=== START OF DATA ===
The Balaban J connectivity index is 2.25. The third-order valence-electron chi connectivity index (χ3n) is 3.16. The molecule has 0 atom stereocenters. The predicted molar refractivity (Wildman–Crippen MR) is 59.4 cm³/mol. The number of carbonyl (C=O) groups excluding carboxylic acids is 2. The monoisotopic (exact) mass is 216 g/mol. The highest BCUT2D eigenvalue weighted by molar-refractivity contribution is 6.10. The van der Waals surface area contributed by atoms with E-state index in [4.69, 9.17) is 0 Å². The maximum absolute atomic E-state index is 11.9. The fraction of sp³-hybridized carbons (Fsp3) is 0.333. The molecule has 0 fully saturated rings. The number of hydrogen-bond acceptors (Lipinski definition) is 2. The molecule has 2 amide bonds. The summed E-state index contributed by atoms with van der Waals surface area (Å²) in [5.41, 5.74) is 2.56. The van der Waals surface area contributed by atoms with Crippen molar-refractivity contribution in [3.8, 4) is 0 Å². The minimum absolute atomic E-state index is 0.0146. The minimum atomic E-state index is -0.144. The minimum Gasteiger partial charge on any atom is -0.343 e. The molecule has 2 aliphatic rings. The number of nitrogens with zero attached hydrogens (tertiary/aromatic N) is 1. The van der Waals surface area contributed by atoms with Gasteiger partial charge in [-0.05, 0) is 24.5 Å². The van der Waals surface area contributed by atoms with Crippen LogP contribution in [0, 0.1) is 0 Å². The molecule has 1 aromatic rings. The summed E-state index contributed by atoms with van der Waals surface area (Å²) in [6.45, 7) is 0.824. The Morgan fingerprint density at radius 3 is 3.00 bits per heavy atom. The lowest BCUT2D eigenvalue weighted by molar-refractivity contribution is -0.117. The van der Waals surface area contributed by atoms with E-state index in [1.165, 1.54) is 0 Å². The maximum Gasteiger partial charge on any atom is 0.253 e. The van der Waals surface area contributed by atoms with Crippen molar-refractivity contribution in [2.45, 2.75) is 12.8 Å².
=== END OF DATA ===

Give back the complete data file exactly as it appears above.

The Balaban J connectivity index is 2.25. The third-order valence-electron chi connectivity index (χ3n) is 3.16. The molecule has 0 atom stereocenters. The predicted molar refractivity (Wildman–Crippen MR) is 59.4 cm³/mol. The number of carbonyl (C=O) groups excluding carboxylic acids is 2. The monoisotopic (exact) mass is 216 g/mol. The highest BCUT2D eigenvalue weighted by molar-refractivity contribution is 6.10. The van der Waals surface area contributed by atoms with E-state index in [4.69, 9.17) is 0 Å². The maximum absolute atomic E-state index is 11.9. The fraction of sp³-hybridized carbons (Fsp3) is 0.333. The molecule has 0 fully saturated rings. The number of hydrogen-bond acceptors (Lipinski definition) is 2. The molecule has 2 amide bonds. The summed E-state index contributed by atoms with van der Waals surface area (Å²) in [5.41, 5.74) is 2.56. The van der Waals surface area contributed by atoms with Crippen molar-refractivity contribution in [3.8, 4) is 0 Å². The minimum absolute atomic E-state index is 0.0146. The minimum atomic E-state index is -0.144. The minimum Gasteiger partial charge on any atom is -0.343 e. The molecule has 2 aliphatic rings. The number of nitrogens with zero attached hydrogens (tertiary/aromatic N) is 1. The van der Waals surface area contributed by atoms with Gasteiger partial charge in [-0.05, 0) is 24.5 Å². The van der Waals surface area contributed by atoms with Crippen LogP contribution in [0, 0.1) is 0 Å². The molecule has 1 aromatic rings. The summed E-state index contributed by atoms with van der Waals surface area (Å²) in [6.45, 7) is 0.824. The Morgan fingerprint density at radius 3 is 3.00 bits per heavy atom. The lowest BCUT2D eigenvalue weighted by molar-refractivity contribution is -0.117. The van der Waals surface area contributed by atoms with E-state index in [1.165, 1.54) is 0 Å². The maximum Gasteiger partial charge on any atom is 0.253 e. The van der Waals surface area contributed by atoms with Crippen molar-refractivity contribution in [2.45, 2.75) is 12.8 Å².